The report is prepared in feasibility stage outlining activities needed for the project of customizing a pop music concert. The report covers the background of Woods Ltd and brief info of PLC. There after detail discuss on the stages of PLC from concept stage, development stage, implement stage to commission stage will all details of each sections and subsections, finally a brief summary of report in conclusion. Woods Ltd are a company specialising in the special events and have 1 base in the North West of England. The major job of Woods Ltd is focus upon giving customised special events on behalf of major organisation. Woods Ltd has developed an outstanding reputation on both large and small projects, nationwide and overseas. 1.1 PURPOSE OF REPORT The purpose of this report is Woods Ltd is planning to provide a one off event for a major music company. This report also discusses a range of activities required to manage the project successfully. 1.2 PROJECT LIFE CYCLE Burke (2003) said the project is a framework for dividing the project up into manageable phases. The four phases are concept phase, development phase, implementation phase and termination phase. Figure 1.0 Project Life Cycle 2.0 Concept Stage Burke (2003) said starts the project off by establishing the need for the project and the feasibility phase is in this stage. 2.1 Goal and objective The objectives of the project are customised a pop music concert. Beside that, make sure the project fulfil all the requirements for the sponsor of pop music concert. Once the project is conceptualized, the next obvious step is to set SMART goals for its successful implementation. Most professionals agree that the successful implementation of a project demands setting up of certain meaningful guidelines and SMART goals. Special – Well defined – Clear to anyone that has a basic knowledge of the project. Measureable – Know if the goal is obtainable and how far away completion is – Know when it has been achieved Agree upon – Agreement with all the stakeholders what the goals should be Realistic – Within the availability of resources, knowledge and time Time Based – Enough time to achieve the goal – Not too much time , which can affect project performance Table 2.1 Smart goal analysis 2.2 Project feasibility study Feasibility study is a critical part of the project life cycle. The aim of the study would be to carry out a preliminary investigation which should help to determine whether the project should proceed further and how it should proceed. A well-orchestrated project feasibility study provides the kind of impartial analysis that can separate profitable ideas from unproductive brainstorms (Joe Taylor Jr.). Table 2.2 shows that, the PM responsible for conducting the feasibility study would normally consider: Cost Is this within the budget set by the organisation or within the capabilities of the organisation to finance it? Timing Are there specific constraints on timing and is it possible to complete the project within these constraints? Performance Will the project satisfy performance criteria which have been determined? Effect on the organisation Is it feasible in the context of the organisation and the effect with it will have upon it? 2.3 STEEP analysis of the project According to Field and Keller (1998), STEEP analysis provides concentrated information covering social, technological, economic, ecological as well as political factor. STEEP analysis is a technique used to aid groups to focus on what is driving change in the external environment. STEEP Description Social Woods Ltd provides professional service to customer. Woods Ltd will provide all the customers wants. For example selling the DVD music, drinks and others to them when in the pop music concert. Technology Company is adapting new technologies and techniques to improve the customer needs and satisfaction. For example offer several options in eye-soothing and attractive plain and multi-colored stage lighting, including stage floor lights, pedestal-mounted lights, suspended overhead lights, and more. Economic Woods Ltd increases their levels of employment, reduce the national unemployment rate. Ecology This pop music concert will not cause any pollution and effect to the environment. Beside that, in introducing new products, Woods Ltd is offering more paperless transactions, implementing electronic payment and online statements. Political and Legal Woods Ltd ability to create more affiliated business and improve public perception of organization and government. Woods Ltd should also protect its workers by ensuring all the hiring, compensation, training or repatriation is according to UK Labour Law as stipulated. Table 2.3 STEEP Analysis 2.4 Identify the stakeholder group According to Slack et al. (2004), to understand the project environment is to consider the various individuals and groups of people who have direct or indirect interest in the project. The five primary project stakeholders are the PM, project team, functional management, sponsors and customer. Each stakeholder has an essential contribution to make and all stakeholder expectations need to be met. Stakeholders for this project are shown in the table below. Group of stakeholders Responsibility in this pop music concert Project Manager Project manager is the person who is responsible for ensuring that the project team completes the event for a pop music concert on time. Beside that, the project manager develops the project plan with the team and manages the team’s performance of the project tasks. Project team members The project team members are responsible for executing tasks and producing deliverables as outlined in the project plan and directed by the project manager, at whatever level of effort or participation has been defined for them. Vendors Vendors are contracted to provide additional products or services the project will require and may be members of the project team. Consumers Consumers include all the people that will use the product or services that the project is developing. Consumers internal to the Performing organization may also be customers. Table 2.4 Group of stakeholder and Responsibility in this pop music concert 2.5 Identify the Resources Required In the Project According to (Sloman 2006), there are three types of resources form the perspective of economic study, they are human resources, natural resources and manufactured resources. Pop music concert is a big project and it needs a comprehensive plan on resources in terms of manpower, budget, equipment and machineries required. Below are the examples of the estimated music concert equipment that the PM planned to be required in this event. 2.6 Approval obtains in concept stage Once the project proposal gets endorsement of the stakeholder of client, project manager will move to the continuous phase which is development phase. 3.0 DEVELOPMENT STAGES In this stage, a project team is conceived with responsibilities allocated. The planning events will mostly be prepared in this stage. 3.1 Work Breakdown Structure (WBS) Since the pop concert project is also a portfolio of several activities, it is necessary to breakdown the work. The work breakdown structure (WBS) is used to capture all the works of a particular project. WBS is required throughout the entire project. This is a results-oriented family tree presenting the activities to conduct or perform. WBS is represented by a hierarchical figure to organised complex and large projects (Senaratne and Sexton, 2009). The WBS is designed to help more accurately and specifically define and organise the scope of the total project. Beside that, WBS in pop concert projects is to help with assigning responsibilities, resource allocation, monitoring the project, and controlling the project. Finally, it allows PM double check all the deliverables’ specifics with the stakeholders and make sure there is nothing missing or overlapping. 3.2Network Diagram According to Levine, R 2010 network diagram is representation of projects activities to show logical relationship between activities to find out the completion date. The PM will establish a network diagram as in the table 3.1 by stating all the activities that perform in the project. Based on the table 3.2 shows that, pop concert project needed 49days to be completed. (Please refer appendix 1 for example of network diagram). 3.3 Financial Project Appraisal Financial Appraisal Financial project appraisal is a series of methods used to assess the financial feasibility of a pop music concert project. In this report will cover several types of financial appraisal method which aims to aid management in project selection and to improve shareholders’ wealth as well. Payback Payback period is a type of financial appraisal that measures the duration it takes to recover the initial investment costs which can be closely describe as break-even point (Petty, et al 2006). Under the payback period’s rule, which ever project that gives the shorter payback duration will be accepted (Andrew and Gallagher (2003)) p 271. Net Present Value (NPV) NPV method can be said to increase shareholders’ wealth as this method can be easily understood. The main point is as long as the benefits (cash inflow which already taken future discounted value into account) exceed its cost, it can be said the investment has created a value (Andrew and Gallagher (2003)), p 274. Internal Rate of Return (IRR) Internal Rate of Return (IRR) is a type of financial appraisal that finds a single rate of return that determines whether it is worth undertaking a project or not by measuring the rate of return that makes the NPV equivalent to zero. (Investopedia2010). 3.4 Project budget Keown 2005 said that, PM must make a master budget where all other budgets from various quarters are consolidated into the master budget. PM will determine the reasonable cost that required to accomplishing the pop concert project. When the estimated cost of an item is uncertain, the project budget often includes a design allowance. This is money that is set aside in the budget “just in case” the actual cost of the item is wildly different than the estimate. Estimated Expenses ₤ (pound) Performers Taken That Rhianna Jay Z ₤ 30,000.00 ₤ 50,000.00 ₤ 25,000.00 Manpower expenses ₤ 15,000.00 Concert services ₤ 10,000.00 Equipment Rental ₤ 18,000.00 Space Rental ₤ 12,000.00 Concert decorate ₤15,000.00 Total Costs ₤175,000.00 Table 3.2 list of estimate project budget 3.5 Project Policy and Procedure A well-laid out policy and procedures manual will help attract informed members and allow the company to operate more efficiently and effectively. As argued by Utar Project Management, a policy is created as guidance for the project team to carry out their task without “go against” the law and regulation. Beside that, a procedure is a method by which a policy can be accomplished; it provides the instructions necessary to carry out a policy statement. Project team has to set some significant policies such as employment policy which respectively bound to the UK Employment Act. Beside that, all the staffs are needed to follow the rules and regulation as presented in (appendix 3) to avoid anything occur in the workplace. 3.6 Obtain approval from owner to proceed with implementation stage At last of this stage, PM will discuss and show all the paper work of the development stages to owner and get approval to go ahead with the project implementations. 4.0 Implementation stage According to Burke (2003) this phase involve the actual implementation of the pop concert project as agreed by all stakeholders. 4.1 Leadership style for PM PM needs to understand human motivation, team development and how to influence people, Boddy (2002).The best leadership style is always subject to each situation and the objective of leadership is to lead the team to a common goal. Lead is to adapt to the situation and the group you need to lead. Woods Ltd would need to adopt democratic leadership as each key team member is able to provide better proposals in addressing problems in a particular area with their expertise.Below are five leadership styles. Leadership Style Characteristic Autocratic *Leader makes decisions without reference to anyone else * High degree of dependency on the leader * can create de-motivation and alienation of staff Democratic *May help motivation and involvement * Improves the sharing of ideas and experiences within the business * workers feel ownership of the firm and its ideas * can delay decision making Laissez-Faire *can be very useful in businesses where creative ideas are important * relies on good team work and interpersonal relations * can make coordination and decision making time-consuming and lacking in overall direction Participative *Leader acts as a ‘ father figure * Paternalistic leader makes decision buy may consult Consultative *Share the problem with relevant subordinates individually * The manager makes decision that may or may not reflect the subordinates influence. Table 4.1: Leadership style 4.2 Motivation Motivation for pop concert projects to be used is Maslow Hierarchy of Needs. Maslow’s model indicates that fundamental, lower-order needs like safety and physiological requirements have to be satisfied in order to pursue higher-level motivators along the lines of self-fulfilment. In order to motivate employees, leadership must be understand the current level of needs at which the employee finds themselves, and leverage needs for workplace motivation. Table 4.2: Maslow’s Hierarchy of Needs Pyramid 4.3 Procurement procedure Sound planning of procurement is crucial. PM shall determine what material and equipment are needed to purchase for this project and to ensure that the quality of material and equipment meet the requirement. Based on fair standards and non-discriminatory supplier selection, Woods Ltd is ready to enter into partnerships with new supplier applicants. Initially, PM need to identifying potential companies that can supply the products and services. After that, audition tasks should be held in order to identify the quality approved suppliers. Beside that, PM should also identify whether they require Just-in-Time delivery from their suppliers. (Please refer appendix 5) 4.4 Risk Management Tinnirello, 2000 said that risk management is to recognize potential problems before it happens so that corrective actions can be planned ahead and appeal when necessary to minimize undesirable impacts on the completion of projects. The approach PM has taken to manage risks for Pop concert project included a methodical process by which the project team define risk, identify risk, quantify risk, and develop response. The most likely and highest impact risks were added to the project schedule to ensure that the PM take the necessary steps to implement the mitigation response at the appropriate time during the schedule. (Please refer appendix 4) 4.5 Monitoring and Control According to Cadle, J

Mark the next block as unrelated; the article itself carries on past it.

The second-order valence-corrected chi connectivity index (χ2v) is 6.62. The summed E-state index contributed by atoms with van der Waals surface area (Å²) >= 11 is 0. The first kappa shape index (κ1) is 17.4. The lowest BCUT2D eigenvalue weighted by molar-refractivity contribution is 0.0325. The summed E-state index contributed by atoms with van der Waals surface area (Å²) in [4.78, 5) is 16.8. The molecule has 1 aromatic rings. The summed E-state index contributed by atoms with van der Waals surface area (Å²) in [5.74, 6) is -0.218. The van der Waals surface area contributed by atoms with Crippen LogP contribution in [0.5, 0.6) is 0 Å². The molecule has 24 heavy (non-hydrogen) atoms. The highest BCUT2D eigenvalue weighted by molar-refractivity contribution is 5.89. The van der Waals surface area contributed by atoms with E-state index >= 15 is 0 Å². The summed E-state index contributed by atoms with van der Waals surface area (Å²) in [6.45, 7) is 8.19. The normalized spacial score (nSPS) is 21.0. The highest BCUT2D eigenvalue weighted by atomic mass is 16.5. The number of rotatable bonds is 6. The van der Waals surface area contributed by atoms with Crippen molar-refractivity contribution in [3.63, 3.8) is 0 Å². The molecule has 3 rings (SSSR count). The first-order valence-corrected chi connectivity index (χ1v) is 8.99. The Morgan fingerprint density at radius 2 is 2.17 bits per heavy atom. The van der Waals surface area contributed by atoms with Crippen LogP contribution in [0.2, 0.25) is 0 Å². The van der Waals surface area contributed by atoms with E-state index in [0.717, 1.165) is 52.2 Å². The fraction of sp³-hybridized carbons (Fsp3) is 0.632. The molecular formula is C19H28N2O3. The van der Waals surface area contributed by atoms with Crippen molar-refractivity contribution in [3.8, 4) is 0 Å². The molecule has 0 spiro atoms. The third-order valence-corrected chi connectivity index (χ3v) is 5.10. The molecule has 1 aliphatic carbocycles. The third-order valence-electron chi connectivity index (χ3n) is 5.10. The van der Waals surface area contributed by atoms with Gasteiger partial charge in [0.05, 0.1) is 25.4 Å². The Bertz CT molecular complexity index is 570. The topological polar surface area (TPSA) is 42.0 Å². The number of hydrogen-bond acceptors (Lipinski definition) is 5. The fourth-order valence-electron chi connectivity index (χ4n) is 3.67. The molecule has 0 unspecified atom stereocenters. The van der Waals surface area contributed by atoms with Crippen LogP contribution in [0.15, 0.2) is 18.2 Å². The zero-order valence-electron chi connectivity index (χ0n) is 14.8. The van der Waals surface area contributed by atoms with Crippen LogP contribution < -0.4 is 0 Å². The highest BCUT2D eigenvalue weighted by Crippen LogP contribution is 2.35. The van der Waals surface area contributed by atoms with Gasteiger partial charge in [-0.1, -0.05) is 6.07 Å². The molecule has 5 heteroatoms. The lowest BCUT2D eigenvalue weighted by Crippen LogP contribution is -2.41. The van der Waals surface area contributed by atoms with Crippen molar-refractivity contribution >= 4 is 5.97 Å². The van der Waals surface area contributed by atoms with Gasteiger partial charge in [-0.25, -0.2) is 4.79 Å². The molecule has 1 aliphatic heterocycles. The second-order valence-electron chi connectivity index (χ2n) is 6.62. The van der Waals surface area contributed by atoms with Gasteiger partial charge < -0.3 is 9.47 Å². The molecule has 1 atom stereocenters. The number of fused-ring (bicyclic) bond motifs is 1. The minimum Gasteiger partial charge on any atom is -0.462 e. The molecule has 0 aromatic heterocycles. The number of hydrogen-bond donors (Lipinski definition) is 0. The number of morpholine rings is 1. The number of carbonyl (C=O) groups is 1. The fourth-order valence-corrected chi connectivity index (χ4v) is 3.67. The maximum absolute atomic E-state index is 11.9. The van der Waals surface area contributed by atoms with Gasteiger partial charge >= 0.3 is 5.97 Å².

The Stage Theory and Its Pros and Cons Stage theories are developed to organize and explain the complex life processes, to make definite predictions in relation to the further development of the process, and to conclude about the expected process’s outcomes. That is why, stage theories are typical for different social and behavioral sciences and disciplines (Rutjens et al., 2013, p. 313). Thus, stage theories are developed to explain the processes of the people’s adaptation to various situations as well as the changes in the people’s behaviours, attitudes, and perceptions (Dillenburger